Reports Show Lack of Accounting For Weapons Sent to Iraq Security
By James Glanz
THE NEW YORK TIMES
The American military has not properly tracked hundreds of thousands of weapons intended for Iraqi security forces and has failed to provide spare parts, maintenance personnel or even repair manuals for most of the weapons given to the Iraqis, a federal report released on Sunday has concluded.
The report was undertaken at the request of Sen. John W. Warner, R-Va., who is the chairman of the House Armed Services Committee and who recently provided an assessment far darker than the Bush administration’s on the situation in Iraq.
Warner sent his request in May to a federal oversight agency, the Special Inspector General for Iraq Reconstruction. He also asked the inspector general to examine whether Iraqi security forces are developing a logistics operation capable of sustaining the hundreds of thousands of troops and police officers the American military says it has trained.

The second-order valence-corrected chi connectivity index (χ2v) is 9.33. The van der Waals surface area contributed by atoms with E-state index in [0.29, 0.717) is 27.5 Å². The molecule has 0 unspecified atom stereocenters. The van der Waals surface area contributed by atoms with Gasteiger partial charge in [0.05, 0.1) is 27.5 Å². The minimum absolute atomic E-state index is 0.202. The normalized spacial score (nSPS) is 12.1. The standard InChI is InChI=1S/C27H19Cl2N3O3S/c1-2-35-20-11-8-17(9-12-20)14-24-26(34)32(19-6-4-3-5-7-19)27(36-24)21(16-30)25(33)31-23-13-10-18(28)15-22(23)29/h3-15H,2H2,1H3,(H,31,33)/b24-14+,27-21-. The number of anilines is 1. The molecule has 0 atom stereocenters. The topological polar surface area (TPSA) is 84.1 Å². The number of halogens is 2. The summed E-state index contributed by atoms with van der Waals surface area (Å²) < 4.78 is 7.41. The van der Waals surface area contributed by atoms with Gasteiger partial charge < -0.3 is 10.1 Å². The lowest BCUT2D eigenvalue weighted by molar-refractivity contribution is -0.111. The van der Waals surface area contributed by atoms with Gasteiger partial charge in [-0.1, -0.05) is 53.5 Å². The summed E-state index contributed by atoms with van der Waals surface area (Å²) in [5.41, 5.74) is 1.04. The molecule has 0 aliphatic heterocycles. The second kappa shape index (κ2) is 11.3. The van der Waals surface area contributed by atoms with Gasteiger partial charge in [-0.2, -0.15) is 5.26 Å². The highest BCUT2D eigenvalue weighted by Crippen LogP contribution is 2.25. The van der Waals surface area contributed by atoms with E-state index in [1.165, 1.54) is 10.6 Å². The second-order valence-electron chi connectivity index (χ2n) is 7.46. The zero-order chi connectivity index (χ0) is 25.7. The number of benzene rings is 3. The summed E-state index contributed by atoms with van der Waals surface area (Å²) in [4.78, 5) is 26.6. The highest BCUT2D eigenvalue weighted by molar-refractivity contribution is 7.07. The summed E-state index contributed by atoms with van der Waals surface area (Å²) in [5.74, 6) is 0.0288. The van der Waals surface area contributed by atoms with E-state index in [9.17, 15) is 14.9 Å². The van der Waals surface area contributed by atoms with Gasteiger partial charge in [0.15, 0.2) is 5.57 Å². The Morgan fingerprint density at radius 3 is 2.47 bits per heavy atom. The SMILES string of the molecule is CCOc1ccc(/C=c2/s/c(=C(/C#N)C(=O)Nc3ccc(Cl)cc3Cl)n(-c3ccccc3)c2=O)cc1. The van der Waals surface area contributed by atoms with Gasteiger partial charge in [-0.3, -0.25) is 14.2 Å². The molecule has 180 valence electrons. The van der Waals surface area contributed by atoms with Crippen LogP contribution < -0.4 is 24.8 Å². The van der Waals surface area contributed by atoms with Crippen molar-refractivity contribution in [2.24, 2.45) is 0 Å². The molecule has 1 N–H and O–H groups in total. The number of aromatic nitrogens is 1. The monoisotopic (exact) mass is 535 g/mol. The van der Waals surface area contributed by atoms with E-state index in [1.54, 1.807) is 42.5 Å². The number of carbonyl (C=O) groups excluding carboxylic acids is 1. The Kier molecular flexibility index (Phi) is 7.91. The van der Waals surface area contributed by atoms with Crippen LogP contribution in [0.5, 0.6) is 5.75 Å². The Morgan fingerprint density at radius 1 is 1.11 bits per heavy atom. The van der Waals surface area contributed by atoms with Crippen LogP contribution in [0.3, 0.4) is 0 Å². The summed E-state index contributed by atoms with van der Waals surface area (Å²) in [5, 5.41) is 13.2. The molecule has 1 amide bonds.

The answers came on Sunday from the inspector general’s office, which found discrepancies in American military records on where thousands of 9-millimeter pistols and hundreds of assault rifles and other weapons have ended up. The American military did not even take the elementary step of recording the serial numbers of weapons provided to Iraqis, the inspector general found, making it impossible to track or identify any that may have fallen into the wrong hands.
Exactly where untracked weapons could end up was not examined in the report, although black-market arms dealers thrive on the streets of Baghdad and official Iraqi army and police uniforms can easily be purchased as well, presumably because government shipments are intercepted or otherwise corrupted.
Because the inspector general is charged only with looking at weaponry financed directly by the American taxpayer, the total numbers of lost weapons could end up being still higher.